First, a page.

Monday, 26 January 2009

Who am I? #2

I wrote a post a few weeks ago talking about the journey I'm on to have a clearer understanding of who I am in God. The Bethel DVD's I've been watching (18 down and 6 to go!) and the book I'm currently reading (Dreaming with God - Bill Johnson) have all been feeding into this. I certainly feel different although I'm not sure I could adequately articulate what has changed at the moment. It's like something has shifted in my Spirit but my mind is going to need a while longer to catch up. That said, here's my attempt to share with you some of what's been going on: (more posts to follow as I get more revelation)

1) I am a new creation. When Jesus died on the cross my old self that was a slave to sin was crucified with Him. And when He rose again from the dead I was raised up with Him. When I gave my life to Him I became dead to sin and alive to God. I became a brand new creation - holy and righteous and completely spotless. I became a Daughter and a Princess; an Ambassador for Christ and a Saint. This is my new identity, but how often do I really live like it? Often as Christians we refer to oursleves as sinners saved by grace - this of course is true; we were sinners and we have been saved by grace. But the reality now is that we're Saints. We're no longer sinners because we're dead to sin! Now of course it's true that we still sin, but our thinking must be the right way round: rather than thinking of ourselves as sinners who sometimes act like Saints, we should consider ourselves first and foremost as Saints who sometimes sin. Do you see how the thinking is completely different? (this is also important because 'what we imagine, we become.' If we're imagining oursleves primarily as sinners that will act out in our behaviour, however if we imagine ourselves as God sees us how much more effective might we become?)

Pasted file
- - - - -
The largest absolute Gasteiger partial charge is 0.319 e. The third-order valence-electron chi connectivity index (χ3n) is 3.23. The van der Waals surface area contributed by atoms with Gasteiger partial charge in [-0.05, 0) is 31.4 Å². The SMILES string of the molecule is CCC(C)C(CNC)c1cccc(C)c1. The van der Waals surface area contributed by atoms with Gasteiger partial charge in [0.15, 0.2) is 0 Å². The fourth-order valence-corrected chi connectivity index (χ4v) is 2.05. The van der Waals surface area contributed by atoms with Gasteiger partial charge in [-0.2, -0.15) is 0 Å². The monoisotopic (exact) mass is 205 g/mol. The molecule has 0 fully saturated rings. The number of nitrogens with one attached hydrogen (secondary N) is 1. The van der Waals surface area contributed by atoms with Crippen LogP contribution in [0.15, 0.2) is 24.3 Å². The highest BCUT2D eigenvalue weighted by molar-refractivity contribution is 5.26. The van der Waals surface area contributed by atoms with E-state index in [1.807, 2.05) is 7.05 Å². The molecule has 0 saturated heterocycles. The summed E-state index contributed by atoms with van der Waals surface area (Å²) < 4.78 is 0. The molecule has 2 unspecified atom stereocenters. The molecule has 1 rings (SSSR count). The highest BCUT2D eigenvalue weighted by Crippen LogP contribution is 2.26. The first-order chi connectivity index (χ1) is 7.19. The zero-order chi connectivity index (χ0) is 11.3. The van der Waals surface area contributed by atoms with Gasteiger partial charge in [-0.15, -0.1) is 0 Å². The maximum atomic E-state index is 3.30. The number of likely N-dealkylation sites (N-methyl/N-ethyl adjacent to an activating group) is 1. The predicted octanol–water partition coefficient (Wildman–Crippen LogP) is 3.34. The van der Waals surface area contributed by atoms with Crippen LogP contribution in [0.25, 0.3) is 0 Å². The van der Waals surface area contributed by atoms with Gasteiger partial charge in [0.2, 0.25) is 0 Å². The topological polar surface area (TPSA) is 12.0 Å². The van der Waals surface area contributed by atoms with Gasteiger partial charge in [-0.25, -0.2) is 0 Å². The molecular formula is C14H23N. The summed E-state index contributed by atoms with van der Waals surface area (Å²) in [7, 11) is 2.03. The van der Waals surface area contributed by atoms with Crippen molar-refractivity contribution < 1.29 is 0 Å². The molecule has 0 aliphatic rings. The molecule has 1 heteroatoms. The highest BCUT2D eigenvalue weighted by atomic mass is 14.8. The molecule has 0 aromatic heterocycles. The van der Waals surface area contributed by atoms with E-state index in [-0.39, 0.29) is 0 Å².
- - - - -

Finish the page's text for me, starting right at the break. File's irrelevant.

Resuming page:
2) It's not humility to try to crucify the 'new man'. Christians will often speak negatively of themselves and try to kill their dreams or desires in an attempt to make themselves low - in an attempt to appear fully surrendered to God and His purposes, without realising that the ability to dream is a God-given gift (I speak to myself here as much as anyone else!) More to the point, I don't know if God ever intended us to be low in the first place? Ephesians says that we've been raised up with Christ and that we're seated with Him in heavenly places. I wonder if when we seek to make ourselves low so as not to appear proud we actually undermine the value God has given us as His sons and daughters?

We were singing a refrain at a recent leaders meeting that went like this, 'more of you and less of me.' In the past I would have sung along with everyone else but this time I felt a check in my spirit. Of course I want more of God - It's all about Him. But less of me? Is that really an appropriate response when God places huge value on who I am as a person. I wanted to sing, 'more of you and more of me as you've made me to be.' Then I read this in the next chapter of the book I'm reading; 'Dreaming with God.'

'Many have prayed, 'None of me, all of You.' God had none of us before we were born and He didn't like it. He created us for His pleasure. A better prayer would be, 'All of me covered my all of You!'

Anyone challenged to change their thinking yet?


Anonymous said...

Isn't it amazing?! I love who I now realise I am. Just gotta keep realising...

Jeremy Penwarden said...

Go Wendy! We need to hear these truths.
False humility is just another form of pride that is focused on ourselves. True humility comes from seeing Jesus in His Glory and recognising who I am in the light of who He is. Maybe the best result can come from the 'more of You' bit as we magnify (show to be bigger) Jesus?